The other two primary opposition leaders, Sidya Toure (UFR) and Lansana Kouyate (PEDN), also maintain their call for the CENI to annul the election and request their followers to be at the ready. 

Guinean Government Calls for Decent Run-Off Polls

Guinean government calls for decent run-off polls

Conakry, Guinea – The Guinean government has charged Cellou Dalein Diallo and Alpha Conde, the two contestants in the run-off of the presidential elections scheduled for 19 September to run ‘civilized campaigns,’ which began Sunday, PANA reported.

The Minister for Communications, Aboubacar Sylla urged both leaders to apply ‘wisdom and responsibility’ during the campaigns, urging them to ban invectives and other personal attacks but to, instead, offer voters ‘coherent society-oriented p rogrammes.’

Mr. Sylla said the campaigns will be held in ‘exceptional context’ and regretted the recent incidents by supporters of both contestants, indicating that the Guineans yearn for ‘a true democratic state’ after 52 years of independence.

‘Guinea is at the crossroads (…), I ask the two leaders to conform to the recent agreement on the code of good conduct they signed in Ouagadougou (Burkina Faso), under the auspices of the mediator, President Blaise Compaore.

Both candidates Friday signed in Ouagadougou, an agreement on ‘a code of good conduct’ and pledged to comply with it before, during and after the elections, to prevent ‘arousing conflicts in Guinea and the sub region.’

Both candidates, who have forged alliances for the second round, go door-to-door for several weeks within the neighbourhoods to sensitize voters.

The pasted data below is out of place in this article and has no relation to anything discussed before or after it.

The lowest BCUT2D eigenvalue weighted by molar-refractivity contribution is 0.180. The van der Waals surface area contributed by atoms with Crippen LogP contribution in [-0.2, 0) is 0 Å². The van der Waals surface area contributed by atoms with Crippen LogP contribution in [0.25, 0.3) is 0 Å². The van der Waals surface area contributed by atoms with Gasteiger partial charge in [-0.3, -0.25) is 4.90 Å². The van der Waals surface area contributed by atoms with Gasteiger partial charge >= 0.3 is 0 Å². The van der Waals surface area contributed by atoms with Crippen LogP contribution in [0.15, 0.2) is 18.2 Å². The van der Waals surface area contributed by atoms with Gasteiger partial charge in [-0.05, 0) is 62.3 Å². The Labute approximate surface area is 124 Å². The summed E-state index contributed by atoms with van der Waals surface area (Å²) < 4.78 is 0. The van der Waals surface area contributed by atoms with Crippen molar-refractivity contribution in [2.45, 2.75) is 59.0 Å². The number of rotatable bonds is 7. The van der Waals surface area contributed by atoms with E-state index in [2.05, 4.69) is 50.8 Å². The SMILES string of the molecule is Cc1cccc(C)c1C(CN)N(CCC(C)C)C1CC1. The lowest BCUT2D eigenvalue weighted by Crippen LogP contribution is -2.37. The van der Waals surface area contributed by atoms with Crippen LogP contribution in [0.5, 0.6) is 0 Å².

The leader of the Union of Democratic Forces of Guinea (UFDG) Cellou Dalein Diallo, who came first in the first round of the ballots with 43 per cent of votes cast, signed an agreement with a section of the former ruling party, the Party of Unity and Progress (PUP), whose candidate, Alhaji Aboubacar Sompare, scored only 0.69 per cent of the votes cast.

Diallo also forged partnerships with another presidential candidate, Sidya Toure of the Union of Republican Forces (UFR), who came third, with 13 per cent of the votes and Ibrahima Sylla Abe of the New Generation for the Republic (NGR), who garnered three per cent of the votes cast.

The two agreements sparked debate, prompting some elements of the merged groups, as well as young supporters, to express discontent for not being consulted before hand on the issue.

Conakry – Pana 06/09/2010

UFDG Campaign Manager, Fofana, Concerned About Vote Rigging in Dixinn and Ratoma Municipalities in Conakry

Guinea-Elections-Politics  
 
Tension reins in Guinean party HQ before release of provisional results
 

APA-Conakry (Guinea) Tension is palpable at the headquarters of some political parties, especially that of the Union of Democratic Forces of Guinea (UFDG) of Cellou Dalein Diallo, whose campaign manager Dr Fode Oussou Fofana openly suspects the Independent National Electoral Commission (INEC) of rigging the elections in Dixinn and Ratoma municipalities in Conakry.

This tension comes on the eve of the announcement on Tuesday afternoon by the INEC of the first trends of 27 June presidential poll results.

Fofana justified his accusations by “the slow vote-counting. This could have serious consequences,” he told reporters on Monday.

The same atmosphere of tension prevails at the Rally of the People of Guinea (RPG) of Alpha Conde and the Union of Republican Forces (UFR) of Sidya Toure.

To avoid surprises, these parties centralize all results in their respective headquarters.
 
MDB/od/ad/daj/APA
2010-06-29